Drive Streaming Event Workflows with Standing Queries

thatDot avatar Michael Aglietti

Standing Queries: Turning Event-Driven Data into Data-Driven Events

Quine’s super power is the ability to store and execute business logic within the graph. That query can then operate directly on data as it streams in. We call this type of query a standing query.

A standing query incrementally matches some graph structure while new data is ingested into the graph. Quine’s special design makes this process extremely fast and efficient. When a full pattern match is found, a standing query takes action.

A standing query is defined in two parts: a pattern and an output. The pattern defines what we want to match, expressed in Cypher using the form `MATCH … WHERE … RETURN …`. The output defines the action(s) to take for each result produced by the `RETURN`  in the pattern query.

The result of a standing query output is passed to a series of actions which process the output. This output can be logged, passed to other systems (via Kafka, Kinesis, HTTP POST, and more), or can even be used to perform additional actions like running new queries or even rewriting parts of the graph. Whatever logic your application needs.

How nodes match patterns

Each node in Quine is backed by an actor, which makes each graph node act like its own little CPU. Actors function as lightweight, single-threaded logical computation units that maintain state and communicate with each other by passing messages.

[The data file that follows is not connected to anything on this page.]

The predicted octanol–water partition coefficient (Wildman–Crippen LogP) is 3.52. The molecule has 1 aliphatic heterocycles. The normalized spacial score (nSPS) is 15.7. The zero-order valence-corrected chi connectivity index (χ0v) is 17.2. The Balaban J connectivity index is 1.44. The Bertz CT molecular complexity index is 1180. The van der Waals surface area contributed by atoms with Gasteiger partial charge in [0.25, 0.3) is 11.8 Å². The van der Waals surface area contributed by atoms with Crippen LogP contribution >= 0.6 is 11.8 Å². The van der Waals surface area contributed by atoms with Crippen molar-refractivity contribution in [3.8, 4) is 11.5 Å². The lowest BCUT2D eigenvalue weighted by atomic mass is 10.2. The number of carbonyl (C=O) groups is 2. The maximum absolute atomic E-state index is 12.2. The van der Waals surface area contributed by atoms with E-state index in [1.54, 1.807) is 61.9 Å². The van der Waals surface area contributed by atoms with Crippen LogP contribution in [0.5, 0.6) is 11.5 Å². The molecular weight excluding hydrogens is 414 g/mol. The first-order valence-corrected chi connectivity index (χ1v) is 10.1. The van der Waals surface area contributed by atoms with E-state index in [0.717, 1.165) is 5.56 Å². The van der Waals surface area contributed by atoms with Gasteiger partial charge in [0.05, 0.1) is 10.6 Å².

The actor model enables you to execute a standing query that is stored in the graph and remembered automatically. When you issue a `DistinctId` standing query, the query is broken into individual steps that can be tested one at a time on individual nodes. Quine stores the result of each successive decomposition of a query (smaller and smaller queries) internally on the node issuing that portion of the query. The previous node’s query is essentially a subscription to the next nodes status as either matching the query or not.

The Quine Streaming Graph asynchronous actor model showing actors (units of compute) associated with each node in graph.
An actor associated with each node performs incremental computation.

Any changes in the next node’s pattern match state result in a notification to the querying node. In this way, a complex query is relayed through the graph, where each node subscribes to whether or not the next node fulfills its part of the query. When a complete match is made, or unmade, the chain is notified with results and an output action is triggered.


There are two pattern match modes: distinctId and multipleValues
This must take the form of MATCH WHERE RETURN
When the mode is DistinctId, the pattern query RETURN must also be DISTINCT.

Creating a standing query

The first step to making a Standing Query is determining the graph pattern you want to watch for. You may have deployed Quine in your data pipeline to perform a series of tasks to isolate data, implement a specific feature, or monitor the stream to find a specific pattern in real time. In any case, Quine will implement your logic using Cypher.